Coronavirus: Federal Council sets out plans for the coming months

Bern, 30.06.2021 - At its meeting on 30 June, the Federal Council discussed ways of preparing Switzerland for the autumn and winter months and a possible renewed rise in the number of coronavirus cases. It has produced a report setting out various scenarios and its considerations on how to proceed. The focus is on the rapid identification of new variants of concern, continuing the vaccination campaign, ensuring sufficient capacity for testing and contact tracing in the cantons.

The epidemiological situation in Switzerland has improved significantly in recent months. The Federal Council envisages three possible scenarios as to how the epidemic could develop in the coming months. All three scenarios are based on the assumption that the virus will be endemic in the long term, in other words that the virus will not disappear but continue to circulate among the population. Most people will come into contact and become infected with the virus at some point if they are not protected from it through vaccination.

Three scenarios for autumn and winter

Under scenario 1, case numbers remain at a low level. Smaller outbreaks are still possible. Case numbers may rise slightly due to seasonal factors, but do not lead to a significant burden on the healthcare system. The measures still in place can be lifted. The crisis would be over.

Under scenario 2, case numbers rise in the autumn or winter at the latest. This may be due to a number of factors, for example the proportion of people who have not been vaccinated, the lifting of measures, seasonal effects or the appearance of new, more infectious virus variants. This increase places such a heavy burden on the healthcare system that certain basic government measures need to remain in place or be reintroduced, such as the requirement to wear masks or social distancing. Booster vaccinations may become necessary.

Under scenario 3, one or more new virus variants emerge against which vaccination or prior infection no longer provide protection, or offer significantly less protection. There is a new wave of the pandemic. Strong government intervention and renewed vaccination are required.

Medium-term planning efforts on the part of the federal government and the cantons are focusing on scenario 2 and the following challenges:

Rapidly identifying new virus variants of concern

The sooner new virus variants of concern can be identified, the quicker the introduction and spread can be limited through targeted measures. The Federal Council has already decided on precautionary measures, such as border procedures. Today it instructed the Federal Department of Home Affairs (FDHA), in collaboration with the relevant federal agencies and the cantons, to strengthen the surveillance system for detecting new virus variants and monitoring their spread in Switzerland.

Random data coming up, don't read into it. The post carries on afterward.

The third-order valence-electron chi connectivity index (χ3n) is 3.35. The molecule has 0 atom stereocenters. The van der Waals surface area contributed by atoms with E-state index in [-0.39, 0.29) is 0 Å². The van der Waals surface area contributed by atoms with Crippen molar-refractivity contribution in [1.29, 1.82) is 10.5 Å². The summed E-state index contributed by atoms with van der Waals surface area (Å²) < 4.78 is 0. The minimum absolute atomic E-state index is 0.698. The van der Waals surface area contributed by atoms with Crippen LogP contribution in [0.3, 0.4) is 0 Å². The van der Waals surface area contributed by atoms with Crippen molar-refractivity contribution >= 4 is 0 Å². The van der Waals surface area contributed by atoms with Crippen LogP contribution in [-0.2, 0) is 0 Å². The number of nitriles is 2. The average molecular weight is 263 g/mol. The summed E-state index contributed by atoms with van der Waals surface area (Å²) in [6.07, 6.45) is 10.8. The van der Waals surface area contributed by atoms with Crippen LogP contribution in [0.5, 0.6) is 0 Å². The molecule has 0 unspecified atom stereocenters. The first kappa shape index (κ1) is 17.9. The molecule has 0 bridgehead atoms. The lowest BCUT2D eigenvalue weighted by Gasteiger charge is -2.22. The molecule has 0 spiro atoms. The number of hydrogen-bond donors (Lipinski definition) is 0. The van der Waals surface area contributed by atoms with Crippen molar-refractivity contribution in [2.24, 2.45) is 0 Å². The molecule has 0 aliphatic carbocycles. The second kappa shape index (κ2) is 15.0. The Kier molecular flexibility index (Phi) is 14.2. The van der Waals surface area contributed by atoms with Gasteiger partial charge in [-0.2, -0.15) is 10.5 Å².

Increasing willingness to get vaccinated

Widespread vaccination of the population is crucial to relieve the burden on the healthcare system and to manage the epidemic. A possible increase in the number of coronavirus cases in the autumn will largely depend on the proportion of the population that has been vaccinated. The vaccination campaign will therefore be intensively pursued. Medium-term planning will involve preparing for booster vaccinations and adapting vaccines to new virus variants.

Preparing for booster vaccinations

Vaccines are currently considered to provide protection against mild forms of COVID-19 for at least 12 months and protect against severe cases and hospitalisations for over 12 months, and this can be considerably longer in healthy adults. How long the vaccination protects against transmission is not yet known. In order to ensure sufficient protection in the longer term, booster vaccinations for certain population groups or those already vaccinated will probably be necessary from next winter at the earliest.

The Federal Council has instructed the FDHA, with the involvement of the federal and cantonal authorities concerned, to initiate timely preparations for the planning and implementation of booster vaccinations. The cantons remain responsible for organising vaccinations and ensuring the necessary capacity. The DDPS has the task of ensuring the distribution of the vaccine until this can be transferred to established private distribution channels.

The vaccines approved in Switzerland have proven to be very effective against the virus variants that have appeared so far. However, it cannot be ruled out that the appearance of new virus variants will make it necessary to adapt the vaccines. The technology behind mRNA vaccines means that they can be adapted relatively simply and quickly to new virus variants. In the best case, it is likely to take around six months before vaccinations can be carried out with an adapted vaccine.